Protect yourself and others
The most important thing you can do to protect yourself is to be fully vaccinated. See information on vaccination and booster doses on our vaccination page.
Although vaccination significantly reduces the risk of spreading COVID-19, other measures to limit viral spread are still important. The idea of each defence against COVID-19 acting as an imperfect barrier which together act as a block was first applied to the pandemic by Australian virologist Ian McKay and is summarised in a BBC infographic: Vaccines alone will not stop COVID spreading: here’s why
Measures we can all take to limit the spread of the virus (in addition to getting vaccinated) are:
- Social distancing (keeping your distance from people you do not live with)
- Ensuring good ventilation
- Wearing a face-covering
- Good hand and surface hygiene
Follow the rules of the area you are in
Information on this page is given as general guidelines. Departments and Colleges have conducted risk assessments for their own spaces and activities, and will set rules about mitigation measures locally. Please look out for local signage and follow the rules of the area you are in. These guidelines may be revised in line with changes in the public health situation.
Rules and guidelines are important in establishing common standards of behaviour and controlling identified risks, but it is also advisable to talk to the people you are working or studying alongside about their comfort zones and expectations. In our diverse, international community there is a wide spectrum of experiences and attitudes to COVID-19 risk, and it will help if we can all be aware of, and considerate towards, other people as we navigate the latest phase of the pandemic together.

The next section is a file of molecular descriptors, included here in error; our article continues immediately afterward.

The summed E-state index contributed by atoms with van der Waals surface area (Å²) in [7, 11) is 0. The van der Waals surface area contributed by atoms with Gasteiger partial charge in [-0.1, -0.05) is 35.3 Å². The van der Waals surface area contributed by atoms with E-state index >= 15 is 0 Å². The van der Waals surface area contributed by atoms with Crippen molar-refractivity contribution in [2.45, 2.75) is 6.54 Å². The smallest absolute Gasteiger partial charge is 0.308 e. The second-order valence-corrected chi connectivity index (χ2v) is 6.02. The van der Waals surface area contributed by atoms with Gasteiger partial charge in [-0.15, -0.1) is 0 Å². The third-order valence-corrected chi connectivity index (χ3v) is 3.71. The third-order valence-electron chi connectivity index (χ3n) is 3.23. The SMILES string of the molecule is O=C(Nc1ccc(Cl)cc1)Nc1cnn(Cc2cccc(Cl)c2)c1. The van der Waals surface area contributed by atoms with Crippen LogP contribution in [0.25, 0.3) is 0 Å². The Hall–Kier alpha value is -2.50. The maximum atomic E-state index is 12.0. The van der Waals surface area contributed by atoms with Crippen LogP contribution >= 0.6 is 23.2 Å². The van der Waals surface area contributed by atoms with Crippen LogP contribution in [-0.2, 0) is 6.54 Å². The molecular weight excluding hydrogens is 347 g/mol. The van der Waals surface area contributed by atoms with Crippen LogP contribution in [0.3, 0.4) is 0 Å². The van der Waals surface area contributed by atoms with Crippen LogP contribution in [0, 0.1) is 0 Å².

Practical safety measures
Keeping your distance from people you do not live with is an effective way to reduce your risk of catching COVID-19.
The government is no longer advising that people should work from home if they can, and has urged everyone to talk to their employers about arrangements to return to the workplace.
Good ventilation reduces the build-up of airborne virus particles, so you are less likely to catch coronavirus from an infectious person if you are outdoors or in a well-ventilated indoor space. Where possible, prioritise ventilation: this could mean arranging to meet outside, keeping doors and windows open, or leaving time between meetings in an enclosed space to allow the air to change over. All University indoor spaces have had a ventilation risk assessment: please follow local signage and instructions where displayed.
Face-coverings help to reduce distribution of the airborne particles that spread coronavirus. The Department for Education’s guidance no longer advises staff, students and visitors to use face coverings in teaching settings or communal areas – though they are asked to follow wider advice on face coverings outside of university settings (including on public transport). In the interest of minimising the risk of local transmission, and out of consideration for others, we therefore encourage staff and students to continue using face coverings in public University spaces.
It is less common to catch COVID-19 via contact with a contaminated surface but it is possible to be infected if you touch a surface contaminated with the virus and then touch your nose, eyes or mouth. Hand washing with soap and water/ using hand sanitiser remains important. There may also be local cleaning protocols requiring you to eg clean a shared desk/workstation between users. Please follow local instructions.
People who were previously considered clinically extremely vulnerable (CEV) are no longer advised by the UK Government to shield or to follow specific national guidance. As a minimum, you should continue to follow Government guidance on staying safe and preventing the spread of COVID-19. You should consider advice from your health professional on whether additional precautions are right for you. See UK Government advice at: Guidance for people previously considered clinically extremely vulnerable from COVID-19.